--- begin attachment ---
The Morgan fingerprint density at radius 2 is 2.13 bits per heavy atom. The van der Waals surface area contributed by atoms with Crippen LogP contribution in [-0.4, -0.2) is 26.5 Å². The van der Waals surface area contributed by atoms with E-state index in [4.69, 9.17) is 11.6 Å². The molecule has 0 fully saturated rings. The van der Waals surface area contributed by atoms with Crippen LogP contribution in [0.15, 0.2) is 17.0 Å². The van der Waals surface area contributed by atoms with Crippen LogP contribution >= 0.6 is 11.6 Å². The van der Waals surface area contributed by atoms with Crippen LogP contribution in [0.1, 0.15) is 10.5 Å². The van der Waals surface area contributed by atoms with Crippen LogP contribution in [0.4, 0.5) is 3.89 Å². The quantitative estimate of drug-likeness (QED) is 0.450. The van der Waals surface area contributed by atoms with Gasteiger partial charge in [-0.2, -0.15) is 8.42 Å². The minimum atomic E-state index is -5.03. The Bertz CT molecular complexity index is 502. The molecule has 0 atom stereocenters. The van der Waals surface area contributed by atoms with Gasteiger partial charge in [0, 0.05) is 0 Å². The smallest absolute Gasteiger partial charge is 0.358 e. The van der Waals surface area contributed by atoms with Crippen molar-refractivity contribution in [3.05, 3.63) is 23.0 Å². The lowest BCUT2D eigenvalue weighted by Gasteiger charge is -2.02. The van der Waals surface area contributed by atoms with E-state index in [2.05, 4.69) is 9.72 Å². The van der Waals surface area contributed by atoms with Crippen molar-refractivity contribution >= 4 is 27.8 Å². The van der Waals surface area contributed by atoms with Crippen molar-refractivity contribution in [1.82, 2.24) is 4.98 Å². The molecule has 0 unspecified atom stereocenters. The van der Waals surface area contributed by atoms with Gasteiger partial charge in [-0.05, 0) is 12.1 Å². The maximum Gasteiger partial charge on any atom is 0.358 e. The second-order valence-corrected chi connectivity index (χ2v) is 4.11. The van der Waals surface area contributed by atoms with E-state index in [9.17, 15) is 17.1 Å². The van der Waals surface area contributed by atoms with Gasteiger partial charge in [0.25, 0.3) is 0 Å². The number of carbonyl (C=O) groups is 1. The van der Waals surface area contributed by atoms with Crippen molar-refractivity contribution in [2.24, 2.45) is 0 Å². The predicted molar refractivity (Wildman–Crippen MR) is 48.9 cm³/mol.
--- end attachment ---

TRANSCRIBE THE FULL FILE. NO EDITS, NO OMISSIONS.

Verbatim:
The Morgan fingerprint density at radius 2 is 2.13 bits per heavy atom. The van der Waals surface area contributed by atoms with Crippen LogP contribution in [-0.4, -0.2) is 26.5 Å². The van der Waals surface area contributed by atoms with E-state index in [4.69, 9.17) is 11.6 Å². The molecule has 0 fully saturated rings. The van der Waals surface area contributed by atoms with Crippen LogP contribution in [0.15, 0.2) is 17.0 Å². The van der Waals surface area contributed by atoms with Crippen LogP contribution >= 0.6 is 11.6 Å². The van der Waals surface area contributed by atoms with Crippen LogP contribution in [0.1, 0.15) is 10.5 Å². The van der Waals surface area contributed by atoms with Crippen LogP contribution in [0.4, 0.5) is 3.89 Å². The quantitative estimate of drug-likeness (QED) is 0.450. The van der Waals surface area contributed by atoms with Gasteiger partial charge in [-0.2, -0.15) is 8.42 Å². The minimum atomic E-state index is -5.03. The Bertz CT molecular complexity index is 502. The molecule has 0 atom stereocenters. The van der Waals surface area contributed by atoms with Gasteiger partial charge in [0, 0.05) is 0 Å². The smallest absolute Gasteiger partial charge is 0.358 e. The van der Waals surface area contributed by atoms with Crippen molar-refractivity contribution in [3.05, 3.63) is 23.0 Å². The lowest BCUT2D eigenvalue weighted by Gasteiger charge is -2.02. The van der Waals surface area contributed by atoms with E-state index in [2.05, 4.69) is 9.72 Å². The van der Waals surface area contributed by atoms with Crippen molar-refractivity contribution >= 4 is 27.8 Å². The van der Waals surface area contributed by atoms with Crippen molar-refractivity contribution in [1.82, 2.24) is 4.98 Å². The molecule has 0 unspecified atom stereocenters. The van der Waals surface area contributed by atoms with Gasteiger partial charge in [-0.05, 0) is 12.1 Å². The maximum Gasteiger partial charge on any atom is 0.358 e. The second-order valence-corrected chi connectivity index (χ2v) is 4.11. The van der Waals surface area contributed by atoms with E-state index in [9.17, 15) is 17.1 Å². The van der Waals surface area contributed by atoms with Gasteiger partial charge in [0.25, 0.3) is 0 Å². The number of carbonyl (C=O) groups is 1. The van der Waals surface area contributed by atoms with Crippen molar-refractivity contribution in [2.24, 2.45) is 0 Å². The predicted molar refractivity (Wildman–Crippen MR) is 48.9 cm³/mol.